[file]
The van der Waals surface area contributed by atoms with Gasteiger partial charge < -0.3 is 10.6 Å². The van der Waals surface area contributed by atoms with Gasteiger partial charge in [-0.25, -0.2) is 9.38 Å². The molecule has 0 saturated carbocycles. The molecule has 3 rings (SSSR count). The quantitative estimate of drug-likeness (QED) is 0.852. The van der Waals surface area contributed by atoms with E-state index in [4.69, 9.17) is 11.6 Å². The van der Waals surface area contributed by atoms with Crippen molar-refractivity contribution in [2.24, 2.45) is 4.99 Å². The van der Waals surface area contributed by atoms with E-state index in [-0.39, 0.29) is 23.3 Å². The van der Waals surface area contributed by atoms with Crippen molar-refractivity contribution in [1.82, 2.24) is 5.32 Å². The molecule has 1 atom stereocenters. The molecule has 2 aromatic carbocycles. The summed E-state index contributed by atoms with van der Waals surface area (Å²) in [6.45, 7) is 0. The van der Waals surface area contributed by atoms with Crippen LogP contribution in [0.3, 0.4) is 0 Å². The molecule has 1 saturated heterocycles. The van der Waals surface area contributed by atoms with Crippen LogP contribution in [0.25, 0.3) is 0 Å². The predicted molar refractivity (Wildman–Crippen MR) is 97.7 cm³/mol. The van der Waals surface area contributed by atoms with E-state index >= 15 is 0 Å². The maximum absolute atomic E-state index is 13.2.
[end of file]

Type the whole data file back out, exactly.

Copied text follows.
The van der Waals surface area contributed by atoms with Gasteiger partial charge < -0.3 is 10.6 Å². The van der Waals surface area contributed by atoms with Gasteiger partial charge in [-0.25, -0.2) is 9.38 Å². The molecule has 0 saturated carbocycles. The molecule has 3 rings (SSSR count). The quantitative estimate of drug-likeness (QED) is 0.852. The van der Waals surface area contributed by atoms with E-state index in [4.69, 9.17) is 11.6 Å². The van der Waals surface area contributed by atoms with Crippen molar-refractivity contribution in [2.24, 2.45) is 4.99 Å². The van der Waals surface area contributed by atoms with E-state index in [-0.39, 0.29) is 23.3 Å². The van der Waals surface area contributed by atoms with Crippen molar-refractivity contribution in [1.82, 2.24) is 5.32 Å². The molecule has 1 atom stereocenters. The molecule has 2 aromatic carbocycles. The summed E-state index contributed by atoms with van der Waals surface area (Å²) in [6.45, 7) is 0. The van der Waals surface area contributed by atoms with Crippen LogP contribution in [0.3, 0.4) is 0 Å². The molecule has 1 saturated heterocycles. The van der Waals surface area contributed by atoms with Crippen LogP contribution in [0.25, 0.3) is 0 Å². The predicted molar refractivity (Wildman–Crippen MR) is 97.7 cm³/mol. The van der Waals surface area contributed by atoms with E-state index >= 15 is 0 Å². The maximum absolute atomic E-state index is 13.2.